A recent test successfully demonstrated that the experimental fuel could be used in satellite launchers that use Aerozine-50, a carcinogenic hypergolic fuel.
Known as Competitive Impulse, Non-Carcinogenic Hypergol or CINCH, the new fuel has been in development since 1994, and is a safer all-purpose replacement for a wide variety of hydrazine and hydrazine-based fuels.
"CINCH is extremely versatile and can be used in many rocket propellant applications," Darren Thompson, Aviation and Missile Command Chemical Engineer said.
"In 1998 CINCH was successfully tested in a monopropellant thruster. Theoretical calculations also indicate that CINCH performs better than RP-1 with hydrogen peroxide or liquid oxygen."
Marshall Space Flight Center has conducted a preliminary evaluation of the fuel and demonstration projects with Edwards Air Force Base and the Marshall Space Flight Center are planned, using hydrogen peroxide and liquid oxygen with CINCH.
NASA plans to pursue the concept of using CINCH with several different oxidizers, and as a monopropellant in a satellite launch vehicle. This concept would greatly reduce logistical costs, since only one fuel would be necessary for an entire mission.
Unlike many developmental fuels, CINCH is commercially available. For example, 3M has a pilot plant producing CINCH to meet numerous requests from liquid propulsion developers.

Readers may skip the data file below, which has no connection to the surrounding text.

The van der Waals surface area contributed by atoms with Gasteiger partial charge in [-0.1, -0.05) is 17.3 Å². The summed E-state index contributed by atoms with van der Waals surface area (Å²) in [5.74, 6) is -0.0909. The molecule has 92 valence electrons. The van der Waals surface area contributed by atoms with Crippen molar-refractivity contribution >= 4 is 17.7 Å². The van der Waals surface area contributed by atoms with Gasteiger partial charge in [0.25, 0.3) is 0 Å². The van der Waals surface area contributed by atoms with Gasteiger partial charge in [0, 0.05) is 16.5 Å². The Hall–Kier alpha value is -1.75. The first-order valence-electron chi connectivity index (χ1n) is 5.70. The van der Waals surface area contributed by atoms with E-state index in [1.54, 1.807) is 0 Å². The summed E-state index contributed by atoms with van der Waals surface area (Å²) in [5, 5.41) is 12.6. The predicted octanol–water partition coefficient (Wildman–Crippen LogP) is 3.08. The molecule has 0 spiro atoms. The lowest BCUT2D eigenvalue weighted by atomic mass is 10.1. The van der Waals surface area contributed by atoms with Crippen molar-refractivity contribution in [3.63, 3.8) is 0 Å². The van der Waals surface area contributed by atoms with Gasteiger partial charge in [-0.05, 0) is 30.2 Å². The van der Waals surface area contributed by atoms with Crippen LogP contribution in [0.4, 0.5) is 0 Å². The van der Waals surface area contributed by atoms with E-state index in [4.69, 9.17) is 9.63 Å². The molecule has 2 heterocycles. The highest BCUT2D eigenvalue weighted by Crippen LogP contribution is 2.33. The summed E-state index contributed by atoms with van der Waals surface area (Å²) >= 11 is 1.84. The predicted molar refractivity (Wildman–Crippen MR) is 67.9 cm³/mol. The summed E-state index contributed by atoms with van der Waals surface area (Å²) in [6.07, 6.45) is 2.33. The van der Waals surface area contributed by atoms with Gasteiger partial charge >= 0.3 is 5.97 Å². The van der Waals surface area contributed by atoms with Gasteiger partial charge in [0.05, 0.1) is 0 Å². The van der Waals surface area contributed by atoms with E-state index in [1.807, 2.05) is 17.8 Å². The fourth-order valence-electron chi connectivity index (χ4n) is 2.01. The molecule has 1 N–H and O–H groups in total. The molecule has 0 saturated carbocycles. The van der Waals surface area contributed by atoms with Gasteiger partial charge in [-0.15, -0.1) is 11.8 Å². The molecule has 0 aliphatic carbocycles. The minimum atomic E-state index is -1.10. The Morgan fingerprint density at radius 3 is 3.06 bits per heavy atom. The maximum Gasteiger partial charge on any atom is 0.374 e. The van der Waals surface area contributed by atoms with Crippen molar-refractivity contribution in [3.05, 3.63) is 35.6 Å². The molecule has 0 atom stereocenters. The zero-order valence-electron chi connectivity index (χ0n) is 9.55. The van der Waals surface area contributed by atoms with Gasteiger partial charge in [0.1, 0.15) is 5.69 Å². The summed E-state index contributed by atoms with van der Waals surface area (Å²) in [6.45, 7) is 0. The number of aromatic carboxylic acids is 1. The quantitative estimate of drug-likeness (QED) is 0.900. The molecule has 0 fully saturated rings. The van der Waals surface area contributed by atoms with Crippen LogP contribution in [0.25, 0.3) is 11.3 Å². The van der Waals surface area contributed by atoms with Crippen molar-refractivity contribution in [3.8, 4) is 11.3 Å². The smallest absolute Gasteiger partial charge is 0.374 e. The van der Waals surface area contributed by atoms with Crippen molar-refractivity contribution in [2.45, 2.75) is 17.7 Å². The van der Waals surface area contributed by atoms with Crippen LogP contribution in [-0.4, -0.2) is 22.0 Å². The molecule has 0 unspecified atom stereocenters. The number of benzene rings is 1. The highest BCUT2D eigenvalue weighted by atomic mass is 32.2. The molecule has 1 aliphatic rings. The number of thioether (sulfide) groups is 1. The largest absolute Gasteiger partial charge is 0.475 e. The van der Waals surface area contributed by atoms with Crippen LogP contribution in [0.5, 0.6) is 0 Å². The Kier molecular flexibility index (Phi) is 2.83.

Funding from environmental research organizations has helped advanced the development of CINCH. The Army Acquisition Pollution Prevention Support Office funded CINCH research through 1999, while a pollution prevention joint effort, including DoD agencies and NASA, is currently funding the project.
FUELS AND ENGINES
Fluorine Enhances Boron Combustion In Energetic Propellants
Champaign - February 8, 2000 - Recent shock-tube experiments at the University of Illinois have shown that propellants containing fluorine can significantly enhance the combustion of energetic boron particles. "The number one performance factor for any rocket is the amount of energy obtained per pound of propellant," said Herman Krier, the Richard W. Kritzer Professor of Mechanical and Industrial Engineering at the U. of I. "The more energetic a material is, the less propellant a rocket must carry -- which means it can carry more payload."